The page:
Find Minnesota’s best mountain bike trails on the Iron Chain
If you haven’t heard a lot about Redhead Mountain Bike Park yet, you will soon. In the past five months of last year – in the midst of a global pandemic, no less – more than 15,000 people have visited Chisholm to ride the region’s newest mountain biking trails. Downtown storefronts that had been vacant for years suddenly attracted interested shoppers. In October, the Minnesota High School Cycling League will host a race in Redhead, bringing up to 3,000 people and $ 500,000 in potential expenses to this small town in Iron Range.
âThese communities haven’t seen a lot of meaningful change in decades,â says Jordan Metsa, fund development and marketing coordinator for the Minnesota Discovery Center, which runs Redhead with the Town of Chisholm and the Iron Range Off volunteers. Road Cyclists (IROC) mountain bike club.
Citing another Minnesota mining town that has been transformed by mountain biking, “Cuyuna led the way and showed the rest of northern Minnesota that the risk was worth it,” Metsa said. âThey took full advantage of the arrival of companies as a result. “
In Chisholm, one of these companies is 30West. Two young couples transformed a former antique store into a fitness center in 2018 and will run Redhead’s on-site bike shop, offering gear, tune-ups and bike rentals. The city hopes more new businesses will follow and existing businesses will expand, attracting more visitors and new residents for years to come.
Redhead has 25 miles of purpose built trails so far, which circle an old mining shaft and descend to the sparkling blue water below. Dogs on a leash, hikers, trail runners and electric cyclists are also welcome. Kayaks, canoes and paddleboards can be rented at the water’s edge.
At the adjacent Discovery Center (one of the largest museums north of the Twin Cities), a food truck, food court, and full-service restaurant, the Rustic Pig, are open multiple days of the week, with live music playing live on Thursday evening and fine dining on Friday.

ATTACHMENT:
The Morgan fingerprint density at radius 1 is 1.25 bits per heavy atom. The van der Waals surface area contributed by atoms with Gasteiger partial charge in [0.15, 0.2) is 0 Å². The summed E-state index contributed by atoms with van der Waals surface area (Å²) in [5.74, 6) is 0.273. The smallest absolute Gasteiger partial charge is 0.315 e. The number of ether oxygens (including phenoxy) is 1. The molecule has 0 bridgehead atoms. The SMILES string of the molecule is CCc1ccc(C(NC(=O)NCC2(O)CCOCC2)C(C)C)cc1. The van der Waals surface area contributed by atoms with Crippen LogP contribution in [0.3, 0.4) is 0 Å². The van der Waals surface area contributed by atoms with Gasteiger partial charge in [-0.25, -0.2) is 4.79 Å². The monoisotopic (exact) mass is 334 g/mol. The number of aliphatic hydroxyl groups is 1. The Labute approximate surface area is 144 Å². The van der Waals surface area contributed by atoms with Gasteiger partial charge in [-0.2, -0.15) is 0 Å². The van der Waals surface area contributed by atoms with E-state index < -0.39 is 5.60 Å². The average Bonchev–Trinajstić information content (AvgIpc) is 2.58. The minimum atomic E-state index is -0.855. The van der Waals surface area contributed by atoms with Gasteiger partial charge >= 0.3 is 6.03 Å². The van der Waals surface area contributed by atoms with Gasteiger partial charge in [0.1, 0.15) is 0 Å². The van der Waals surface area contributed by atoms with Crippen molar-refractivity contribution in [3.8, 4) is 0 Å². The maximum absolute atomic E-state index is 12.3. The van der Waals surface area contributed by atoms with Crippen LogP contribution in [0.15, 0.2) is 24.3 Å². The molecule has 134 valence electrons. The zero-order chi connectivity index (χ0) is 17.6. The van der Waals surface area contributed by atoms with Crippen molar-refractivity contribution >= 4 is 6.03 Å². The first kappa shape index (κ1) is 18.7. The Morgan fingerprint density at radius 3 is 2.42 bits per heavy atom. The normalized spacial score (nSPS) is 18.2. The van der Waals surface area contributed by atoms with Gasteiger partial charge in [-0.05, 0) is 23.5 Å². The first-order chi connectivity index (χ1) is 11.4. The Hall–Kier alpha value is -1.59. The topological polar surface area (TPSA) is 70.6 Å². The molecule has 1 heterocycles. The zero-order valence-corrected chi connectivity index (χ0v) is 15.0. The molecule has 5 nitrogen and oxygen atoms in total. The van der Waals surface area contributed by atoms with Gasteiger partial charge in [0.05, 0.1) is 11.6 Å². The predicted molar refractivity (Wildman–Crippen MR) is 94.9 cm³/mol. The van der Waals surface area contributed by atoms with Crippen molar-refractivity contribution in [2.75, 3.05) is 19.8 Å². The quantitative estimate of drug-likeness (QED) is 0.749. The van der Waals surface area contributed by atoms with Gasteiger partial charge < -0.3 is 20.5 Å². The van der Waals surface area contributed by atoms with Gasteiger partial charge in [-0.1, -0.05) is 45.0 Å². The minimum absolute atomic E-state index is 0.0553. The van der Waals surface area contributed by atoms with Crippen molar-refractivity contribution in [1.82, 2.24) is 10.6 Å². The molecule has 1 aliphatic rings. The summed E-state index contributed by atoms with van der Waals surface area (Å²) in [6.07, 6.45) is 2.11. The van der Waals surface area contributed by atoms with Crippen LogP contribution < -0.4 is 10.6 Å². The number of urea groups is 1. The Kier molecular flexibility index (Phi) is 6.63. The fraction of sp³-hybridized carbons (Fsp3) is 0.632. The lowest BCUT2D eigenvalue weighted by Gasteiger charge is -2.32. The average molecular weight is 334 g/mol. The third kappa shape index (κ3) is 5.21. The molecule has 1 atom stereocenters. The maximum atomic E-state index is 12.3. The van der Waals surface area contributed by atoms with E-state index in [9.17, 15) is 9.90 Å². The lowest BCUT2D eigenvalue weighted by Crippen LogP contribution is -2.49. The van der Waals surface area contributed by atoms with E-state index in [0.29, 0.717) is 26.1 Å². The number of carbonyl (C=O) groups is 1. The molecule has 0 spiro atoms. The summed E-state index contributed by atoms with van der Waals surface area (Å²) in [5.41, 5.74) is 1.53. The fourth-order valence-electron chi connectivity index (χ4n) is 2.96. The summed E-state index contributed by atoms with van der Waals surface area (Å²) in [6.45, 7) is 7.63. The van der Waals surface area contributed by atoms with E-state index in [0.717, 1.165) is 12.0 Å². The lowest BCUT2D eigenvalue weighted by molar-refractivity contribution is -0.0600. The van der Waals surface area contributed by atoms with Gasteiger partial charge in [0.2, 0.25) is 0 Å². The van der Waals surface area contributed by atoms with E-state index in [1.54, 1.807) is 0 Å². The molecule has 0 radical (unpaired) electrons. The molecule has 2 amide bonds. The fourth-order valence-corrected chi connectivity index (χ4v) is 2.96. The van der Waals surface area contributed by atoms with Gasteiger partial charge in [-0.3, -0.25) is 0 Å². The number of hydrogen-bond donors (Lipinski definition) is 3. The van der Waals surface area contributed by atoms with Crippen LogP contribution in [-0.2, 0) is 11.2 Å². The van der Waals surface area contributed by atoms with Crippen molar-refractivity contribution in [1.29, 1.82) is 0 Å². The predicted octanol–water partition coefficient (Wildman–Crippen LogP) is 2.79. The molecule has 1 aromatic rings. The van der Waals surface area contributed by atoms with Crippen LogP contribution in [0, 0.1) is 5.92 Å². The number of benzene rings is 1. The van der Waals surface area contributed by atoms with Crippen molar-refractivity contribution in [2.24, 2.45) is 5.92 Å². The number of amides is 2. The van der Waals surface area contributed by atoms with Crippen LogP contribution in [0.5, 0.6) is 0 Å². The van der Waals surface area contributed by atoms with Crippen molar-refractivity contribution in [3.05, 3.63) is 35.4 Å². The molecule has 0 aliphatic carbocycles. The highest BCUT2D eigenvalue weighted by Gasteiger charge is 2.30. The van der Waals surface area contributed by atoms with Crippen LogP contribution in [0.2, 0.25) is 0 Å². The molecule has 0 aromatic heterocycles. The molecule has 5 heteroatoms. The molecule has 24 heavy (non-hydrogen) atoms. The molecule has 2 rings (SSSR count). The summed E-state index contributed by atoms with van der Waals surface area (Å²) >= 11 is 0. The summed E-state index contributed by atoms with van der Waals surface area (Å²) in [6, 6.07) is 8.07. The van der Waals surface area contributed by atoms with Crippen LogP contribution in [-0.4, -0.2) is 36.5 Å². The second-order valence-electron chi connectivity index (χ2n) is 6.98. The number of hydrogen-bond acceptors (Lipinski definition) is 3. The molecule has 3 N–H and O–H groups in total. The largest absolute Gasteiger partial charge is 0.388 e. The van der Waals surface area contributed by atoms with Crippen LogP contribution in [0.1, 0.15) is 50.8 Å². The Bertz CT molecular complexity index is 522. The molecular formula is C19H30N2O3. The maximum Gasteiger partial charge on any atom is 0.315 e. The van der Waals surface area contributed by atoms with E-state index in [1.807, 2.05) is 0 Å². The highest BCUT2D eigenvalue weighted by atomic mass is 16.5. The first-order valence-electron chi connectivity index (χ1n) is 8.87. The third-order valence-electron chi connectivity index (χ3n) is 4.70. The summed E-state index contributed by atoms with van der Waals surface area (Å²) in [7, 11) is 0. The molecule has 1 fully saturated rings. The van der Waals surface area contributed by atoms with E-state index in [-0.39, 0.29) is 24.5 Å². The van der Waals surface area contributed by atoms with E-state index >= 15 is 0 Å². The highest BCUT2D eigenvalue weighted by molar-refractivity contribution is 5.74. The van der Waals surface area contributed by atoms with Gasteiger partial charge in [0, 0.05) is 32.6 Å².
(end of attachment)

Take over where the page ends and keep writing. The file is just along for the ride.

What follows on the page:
Forty-five minutes east, Giants Ridge in Biwabik continues to raise its standard of mountain biking. The famous ski and golf resort opened its first mountain bike trails served by ski lifts (a chairlift takes you and your bike to the top) in 2018, and it just added almost 10 miles of unique cross-country ski trail. Riding rentals and riding clinics are available, making the resort accessible to beginners as well as double black diamond dominants.
âThe build quality of our trails is as good as you would find in Winter Park or any mountain bike park serviced by ski lifts; they are truly world class, âsays Benji Neff, Director of Mountain Sports at Giants Ridge and a member of the IROC.
It would be easy for the two parks to see each other as competition. But that’s not the way in northern Minnesota. Metsa and Neff see themselves as part of a larger mountain biking destination, combining with the Tioga Recreation Area near Grand Rapids and Cuyuna near Crosby for over 112 miles of top-notch riding. A new four-way partnership between these places is aptly named Ride the Range.
âWe challenge rural America to take a second look at their land and judge it for its merits,â Metsa said. âPeople thought this land was useless and wrote it off. We see a really bright future for the Iron range.
If paved pedaling is more your speed, the Mesabi Trail offers 130 miles, with an additional 16 miles expected to be completed this summer. The longest segment (75 miles) stretches east from Grand Rapids to McKinley, past Hill Annex Mine State Park, over Minnesota’s highest bridge in Virginia, and through several towns in the Iron Range. A three-day pass costs only $ 5; buy one online or at dozens of businesses along the trail, including Giants Ridge.
The annual Mesabi Trail tour has been split into three separate and smaller tours this year. The first, July 31, begins and ends in Redhead.